Rembrandt's Self-Portrait as St. Paul
Generally, we cover contemporary art here but it goes without saying that Rembrandt,
as the premier post-Italian renniasance western humanist artist (rivaled only
by Shakespeare and Beethoven) transcends his period. In fact, he's a great deal
more famous/influentual now than when he died in 1669.
I'll spare you all the fluff you will be bombarded with about the Portland
Art Museum's show titled Rembrandt and the Golden Age of Dutch Art
It's comprised of works from the Rijksmuseum
while that rock of western culture is rennovated, so lucky us. If you dont live
here, it's a good time to visit as this is also the only West Coast stop and
the weather is great...
Yes, the show contains Rembrandt's, "Self-Portait as the Apostle Paul."
Arguably his greatest self portrait, I could write 10,000 words on it just off
the top of my head... 5,000 alone about the way the tip the nose is painted...
Im not exaggerating, it's that amazing.
Also, unlike the Hesse show this isn't a one hit painting show, it's chock
full of great stuff, like Rembrandt's only still life, a few Jan Steens, Franz
Hals and Pieter Claesz. I even appreciate how the the show's star painting is
presented right off the bat. The install plays strength against strength...
"The Triumph of French Painting" show by comparison was more a study of
second and third stringers. Another personal favorite here is Jacob Van Ruisdael
on whom I wrote extensively on in grad school. There is something very modern
about an artist that painted landscapes he had never seen first hand.
Another strength of the exhibition is the inclusion of period silversmithing,
beyond being shiny they really add understanding to the show. Somewhere between the paintings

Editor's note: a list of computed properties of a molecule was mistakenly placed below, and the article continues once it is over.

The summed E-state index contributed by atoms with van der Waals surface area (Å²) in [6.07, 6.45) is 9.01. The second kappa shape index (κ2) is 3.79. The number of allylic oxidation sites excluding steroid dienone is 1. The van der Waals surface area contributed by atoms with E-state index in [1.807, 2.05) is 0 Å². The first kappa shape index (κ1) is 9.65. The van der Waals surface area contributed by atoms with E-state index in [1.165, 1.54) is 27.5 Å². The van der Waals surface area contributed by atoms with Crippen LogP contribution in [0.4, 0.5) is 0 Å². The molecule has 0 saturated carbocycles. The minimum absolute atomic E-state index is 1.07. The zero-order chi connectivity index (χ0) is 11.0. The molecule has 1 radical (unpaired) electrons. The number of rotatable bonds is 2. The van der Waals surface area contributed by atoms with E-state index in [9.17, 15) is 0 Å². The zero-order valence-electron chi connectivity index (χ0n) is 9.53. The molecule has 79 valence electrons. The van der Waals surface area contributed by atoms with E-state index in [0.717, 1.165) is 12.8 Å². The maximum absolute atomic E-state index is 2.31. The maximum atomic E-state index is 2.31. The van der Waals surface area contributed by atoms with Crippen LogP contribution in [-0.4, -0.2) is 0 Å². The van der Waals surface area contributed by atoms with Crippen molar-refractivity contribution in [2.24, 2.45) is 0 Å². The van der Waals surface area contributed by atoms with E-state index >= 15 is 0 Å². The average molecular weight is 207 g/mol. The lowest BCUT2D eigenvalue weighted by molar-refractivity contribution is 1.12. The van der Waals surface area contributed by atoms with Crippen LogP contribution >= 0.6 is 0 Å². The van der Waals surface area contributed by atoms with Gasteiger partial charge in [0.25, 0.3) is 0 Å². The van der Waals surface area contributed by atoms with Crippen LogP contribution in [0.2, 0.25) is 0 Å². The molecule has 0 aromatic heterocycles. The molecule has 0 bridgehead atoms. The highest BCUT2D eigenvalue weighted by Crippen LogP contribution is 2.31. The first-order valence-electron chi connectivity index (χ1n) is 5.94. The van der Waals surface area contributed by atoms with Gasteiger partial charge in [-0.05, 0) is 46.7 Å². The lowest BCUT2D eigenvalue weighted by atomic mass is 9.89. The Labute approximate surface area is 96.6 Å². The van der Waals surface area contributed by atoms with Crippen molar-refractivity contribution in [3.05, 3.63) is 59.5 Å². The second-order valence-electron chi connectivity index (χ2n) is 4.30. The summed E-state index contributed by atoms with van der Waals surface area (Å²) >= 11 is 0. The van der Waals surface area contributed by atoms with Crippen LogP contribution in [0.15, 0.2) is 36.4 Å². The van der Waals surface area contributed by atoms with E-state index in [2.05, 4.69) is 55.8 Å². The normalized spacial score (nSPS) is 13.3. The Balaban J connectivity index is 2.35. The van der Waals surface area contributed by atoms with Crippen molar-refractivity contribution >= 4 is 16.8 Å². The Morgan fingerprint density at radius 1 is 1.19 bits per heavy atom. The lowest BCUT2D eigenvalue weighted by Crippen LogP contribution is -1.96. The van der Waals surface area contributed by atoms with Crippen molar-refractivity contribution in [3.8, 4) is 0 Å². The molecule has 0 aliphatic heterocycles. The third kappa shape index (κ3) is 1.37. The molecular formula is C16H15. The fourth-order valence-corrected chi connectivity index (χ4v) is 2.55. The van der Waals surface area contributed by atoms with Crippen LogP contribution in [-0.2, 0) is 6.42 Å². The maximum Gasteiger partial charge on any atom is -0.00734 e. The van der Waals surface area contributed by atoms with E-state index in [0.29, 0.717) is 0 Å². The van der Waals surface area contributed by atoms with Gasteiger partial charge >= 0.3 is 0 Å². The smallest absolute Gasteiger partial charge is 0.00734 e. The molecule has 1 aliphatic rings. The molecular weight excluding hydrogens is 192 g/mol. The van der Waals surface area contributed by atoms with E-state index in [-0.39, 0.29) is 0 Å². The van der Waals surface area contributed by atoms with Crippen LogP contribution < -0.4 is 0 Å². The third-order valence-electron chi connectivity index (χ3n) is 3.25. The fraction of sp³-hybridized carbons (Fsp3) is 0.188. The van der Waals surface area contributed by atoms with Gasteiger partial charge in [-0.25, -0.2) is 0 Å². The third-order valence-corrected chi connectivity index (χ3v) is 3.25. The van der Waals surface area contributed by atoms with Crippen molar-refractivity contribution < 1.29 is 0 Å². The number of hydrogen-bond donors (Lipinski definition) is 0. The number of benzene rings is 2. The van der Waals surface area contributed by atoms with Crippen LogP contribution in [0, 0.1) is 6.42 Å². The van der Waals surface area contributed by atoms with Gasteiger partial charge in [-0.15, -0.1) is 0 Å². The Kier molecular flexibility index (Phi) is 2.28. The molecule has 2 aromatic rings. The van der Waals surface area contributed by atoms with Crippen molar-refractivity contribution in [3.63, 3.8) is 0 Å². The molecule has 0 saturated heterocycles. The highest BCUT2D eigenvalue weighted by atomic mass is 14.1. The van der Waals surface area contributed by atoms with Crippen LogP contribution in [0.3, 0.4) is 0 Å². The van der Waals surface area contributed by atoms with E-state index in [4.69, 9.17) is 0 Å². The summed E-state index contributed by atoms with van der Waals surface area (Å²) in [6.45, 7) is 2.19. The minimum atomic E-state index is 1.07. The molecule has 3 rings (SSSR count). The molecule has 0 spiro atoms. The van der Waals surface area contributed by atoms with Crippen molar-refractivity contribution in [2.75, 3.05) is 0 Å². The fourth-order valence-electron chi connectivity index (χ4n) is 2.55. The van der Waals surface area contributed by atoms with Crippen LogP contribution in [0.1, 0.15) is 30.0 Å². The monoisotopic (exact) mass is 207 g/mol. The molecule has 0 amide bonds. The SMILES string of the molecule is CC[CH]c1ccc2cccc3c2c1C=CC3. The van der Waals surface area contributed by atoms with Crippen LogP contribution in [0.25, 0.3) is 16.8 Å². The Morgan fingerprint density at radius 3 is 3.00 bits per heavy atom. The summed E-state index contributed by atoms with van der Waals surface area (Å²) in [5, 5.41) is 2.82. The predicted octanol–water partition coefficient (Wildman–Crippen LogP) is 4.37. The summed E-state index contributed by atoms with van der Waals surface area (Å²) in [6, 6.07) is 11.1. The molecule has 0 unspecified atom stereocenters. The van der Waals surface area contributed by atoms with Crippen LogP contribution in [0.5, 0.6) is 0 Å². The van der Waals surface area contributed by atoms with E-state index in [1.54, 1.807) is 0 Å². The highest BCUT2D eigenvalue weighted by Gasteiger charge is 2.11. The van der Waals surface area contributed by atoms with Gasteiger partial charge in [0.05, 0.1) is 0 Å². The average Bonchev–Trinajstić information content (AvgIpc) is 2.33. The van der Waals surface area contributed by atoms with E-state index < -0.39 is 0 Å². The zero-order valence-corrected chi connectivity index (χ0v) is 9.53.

and these fantastic sparkling objects a sense of wealth, civic obligations and
humanistic reflection comes into focus. It foregrounds something Portland needs
to consider, patronage of artists as a part of civic life and pride.
Of course there are some fun moments, mostly found in the restrained but ribald
interior scenes like Jan Steen's The Sick Woman,
the Dutch had their
own version of the soap opera.
Beyond the show there is some analysis that should be meaningful to Portland's
cultural scene and it speaks well of PAM's new director:
At the press conference Ferisso came off as bright, energetic, serious and
knowledgeable about art... he plays off the crowd in an informed
way and doesn't hide behind words like "masterpiece." The days of
Portland's tolerance for arts leaders that don't know anything about art and
aren't making strong public appearances are probably over with this guy in the
Also, PAM raised $1,000,000 to put on the exhibition with support from the museum's top
patrons like The Marks, Frisbees, Brantleys, Crumpackers, Hoffmans, Meiers,
Schnitzers and Sondland etc.. This should surprise no one but should answer
the Oregonian's fundraising questions after the Buchannan's left for San Francisco.
The myth that John and Lucy Buchannan are the only people capable of major fundraising
on short notice (especially after the new museum wing) in Portland has ended. Ferriso also
did this without the aid of a director of development, a position that was filled
by J.S. May only recently.
There are even some very cool if amusing connections between Kehinde
Wiley (also on display)
and Rembrandt who both have a flair for clothing
as content.. though the first writer in Portland to suggest that Wiley has Old-master
technique should be tickled publicly in Pioneer Square (I'd like to believe nobody will suggest it but in a world where many in the media equate realism with "old master" technique it is bound to happen). Wiley works more like
a sign painter and even then he's no Rosenquist.